Estate tax favors wealthiest, shuts down small businesses

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In America, when a product is faulty, there is a recall. The same should be said for malfunctioning provisions of the tax code. America needs an estate tax recall.

The current tax favors the wealthiest taxpayers, with assets in cash or overseas, while the less sophisticated taxpayers, many with employees here in America, have their businesses devastated. Loopholes allow the wealthiest taxpayers to pay nothing. It costs more in compliance and collection expense than it produces in revenue. It forces private businesses to close, destroying jobs and private capital.

A recent study by Professor Antony Davies at Duquesne University estimates that 170,000 households will be susceptible to the estate tax in 2011. In addition, 22,000 farms, 14,000 real estate partnerships and 29,000 private businesses — “where the jobs are” — also will be affected.

A solution to this “tax malfunction” has been debated for decades and yet it persists. Even today’s 35 percent is too much cash value to take out of a business without closing it, and the tax increases to 55 percent in 20 short months.

There are two main reasons for debate: Proponents believe accumulated wealth should not pass to heirs untaxed. Opponents believe capital gains taxes on estate assets, at carryover bases, would produce more than the historic 1.1 percent of all IRS revenue.

Americans Standing for the Simplification of the Estate Tax (ASSET) believe we have a redesign that can satisfy both sides.

For a limited time, apply a surcharge (less than 2 percent) to the adjusted gross income of taxpayers earning $1 million or more annually. It’s small because the entire target group pays. No loopholes, period. This completely replaces both the gift and estate tax revenue. In 2008, 323,000 Americans earned $1 million or more in AGI.

However, this would create a huge capital gains tax stream to the IRS from the sale of assets by these taxpayers’ heirs. To be revenue neutral, the IRS would reduce the surcharge as this revenue stream increases. The surcharge would be removed when the capital gains tax equals it. Additional capital gains revenue would go to the Treasury. Both sides get what they want.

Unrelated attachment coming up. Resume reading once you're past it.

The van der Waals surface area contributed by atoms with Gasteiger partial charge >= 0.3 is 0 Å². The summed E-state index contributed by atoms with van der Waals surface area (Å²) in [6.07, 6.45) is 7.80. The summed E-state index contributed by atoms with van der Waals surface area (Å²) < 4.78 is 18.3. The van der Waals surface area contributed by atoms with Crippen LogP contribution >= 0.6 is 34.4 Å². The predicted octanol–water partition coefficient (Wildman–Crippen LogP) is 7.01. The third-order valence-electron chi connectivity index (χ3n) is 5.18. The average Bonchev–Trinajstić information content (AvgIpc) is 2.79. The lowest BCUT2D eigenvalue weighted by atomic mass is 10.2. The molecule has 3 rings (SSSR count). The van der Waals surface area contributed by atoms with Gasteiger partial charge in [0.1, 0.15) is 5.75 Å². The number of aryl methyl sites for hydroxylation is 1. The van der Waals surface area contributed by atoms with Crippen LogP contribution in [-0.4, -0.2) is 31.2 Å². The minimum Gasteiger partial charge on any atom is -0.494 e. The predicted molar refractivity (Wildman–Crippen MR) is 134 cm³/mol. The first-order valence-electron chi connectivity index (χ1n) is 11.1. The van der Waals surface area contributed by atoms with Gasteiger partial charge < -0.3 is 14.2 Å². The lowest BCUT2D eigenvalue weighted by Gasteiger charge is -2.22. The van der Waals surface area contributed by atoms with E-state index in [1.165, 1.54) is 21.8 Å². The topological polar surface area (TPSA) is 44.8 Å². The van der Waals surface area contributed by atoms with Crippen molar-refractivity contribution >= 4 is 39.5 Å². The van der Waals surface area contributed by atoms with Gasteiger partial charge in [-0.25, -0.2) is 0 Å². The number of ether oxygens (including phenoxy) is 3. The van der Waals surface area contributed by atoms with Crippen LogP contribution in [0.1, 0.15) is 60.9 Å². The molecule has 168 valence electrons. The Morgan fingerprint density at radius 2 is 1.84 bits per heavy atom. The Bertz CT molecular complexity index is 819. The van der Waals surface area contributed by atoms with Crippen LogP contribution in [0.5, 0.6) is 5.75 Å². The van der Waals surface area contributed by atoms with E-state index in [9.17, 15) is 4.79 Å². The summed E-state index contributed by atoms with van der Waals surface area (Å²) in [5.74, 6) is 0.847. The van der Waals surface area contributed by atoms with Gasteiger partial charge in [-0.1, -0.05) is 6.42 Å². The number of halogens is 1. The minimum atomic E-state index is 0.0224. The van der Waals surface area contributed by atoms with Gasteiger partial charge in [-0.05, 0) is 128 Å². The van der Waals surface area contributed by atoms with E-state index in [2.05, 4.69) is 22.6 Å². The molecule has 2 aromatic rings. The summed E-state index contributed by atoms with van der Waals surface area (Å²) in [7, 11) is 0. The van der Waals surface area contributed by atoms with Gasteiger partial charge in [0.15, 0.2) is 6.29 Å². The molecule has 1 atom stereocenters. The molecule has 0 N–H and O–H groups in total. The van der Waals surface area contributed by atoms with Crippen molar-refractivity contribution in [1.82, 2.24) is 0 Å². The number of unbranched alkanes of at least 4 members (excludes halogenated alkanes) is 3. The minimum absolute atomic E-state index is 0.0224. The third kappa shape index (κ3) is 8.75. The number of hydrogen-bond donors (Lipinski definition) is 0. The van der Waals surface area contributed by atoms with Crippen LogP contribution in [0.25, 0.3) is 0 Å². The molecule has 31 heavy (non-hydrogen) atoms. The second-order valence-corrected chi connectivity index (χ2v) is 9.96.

We believe this will happen quickly because between 1985 and 2008, the top 1 percent of taxpayers earned over $21 trillion in AGI. Yet the estate tax added up to only 1.8 percent of that. Assets can be shielded, but the surcharge on AGI has no loopholes.

In addition, there is no reason to hide assets in elaborate estate tax strategies. Instead, they can continue to generate more economic activity, creating more jobs and building a stronger America.
These economic benefits would begin the day the law is signed. There will be no reason to sell assets at fire-sale prices just to pay a tax. No loss of jobs. No destruction of private capital. No auctions of family­ farms or ranches.

Small businesses that created most of the new jobs in America for the past 25 years would be saved from closing to pay the gift/estate tax — more revenue to the Treasury at much less collection expense to the IRS.

All this for less than 2 percent of AGI, on less than three-tenths of 1 percent of taxpayers. The ASSET method achieves all three principles of good tax policy: It is fair, simple and efficient. Recall completed, ­malfunctions corrected.

Jack Fitzgerald is CEO of Fitzgerald Auto Malls in Maryland, Pennsylvania and Florida, and founder of Americans Standing for Simplification of the Estate Tax.

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